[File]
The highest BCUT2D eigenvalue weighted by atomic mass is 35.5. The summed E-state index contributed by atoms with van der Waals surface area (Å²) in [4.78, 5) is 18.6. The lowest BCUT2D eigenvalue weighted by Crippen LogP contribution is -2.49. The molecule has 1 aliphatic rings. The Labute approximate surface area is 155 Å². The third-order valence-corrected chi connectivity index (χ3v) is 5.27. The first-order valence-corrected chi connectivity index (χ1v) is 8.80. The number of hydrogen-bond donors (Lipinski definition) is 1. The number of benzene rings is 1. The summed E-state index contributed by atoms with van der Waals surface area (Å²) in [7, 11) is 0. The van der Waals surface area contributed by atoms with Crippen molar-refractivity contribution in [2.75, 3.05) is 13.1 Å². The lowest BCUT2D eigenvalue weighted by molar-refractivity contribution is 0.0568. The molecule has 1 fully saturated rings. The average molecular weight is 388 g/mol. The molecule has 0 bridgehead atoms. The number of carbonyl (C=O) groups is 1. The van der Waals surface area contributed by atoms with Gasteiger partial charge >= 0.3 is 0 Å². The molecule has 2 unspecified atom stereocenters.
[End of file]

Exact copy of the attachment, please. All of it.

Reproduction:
The highest BCUT2D eigenvalue weighted by atomic mass is 35.5. The summed E-state index contributed by atoms with van der Waals surface area (Å²) in [4.78, 5) is 18.6. The lowest BCUT2D eigenvalue weighted by Crippen LogP contribution is -2.49. The molecule has 1 aliphatic rings. The Labute approximate surface area is 155 Å². The third-order valence-corrected chi connectivity index (χ3v) is 5.27. The first-order valence-corrected chi connectivity index (χ1v) is 8.80. The number of hydrogen-bond donors (Lipinski definition) is 1. The number of benzene rings is 1. The summed E-state index contributed by atoms with van der Waals surface area (Å²) in [7, 11) is 0. The van der Waals surface area contributed by atoms with Crippen molar-refractivity contribution in [2.75, 3.05) is 13.1 Å². The lowest BCUT2D eigenvalue weighted by molar-refractivity contribution is 0.0568. The molecule has 1 fully saturated rings. The average molecular weight is 388 g/mol. The molecule has 0 bridgehead atoms. The number of carbonyl (C=O) groups is 1. The van der Waals surface area contributed by atoms with Gasteiger partial charge >= 0.3 is 0 Å². The molecule has 2 unspecified atom stereocenters.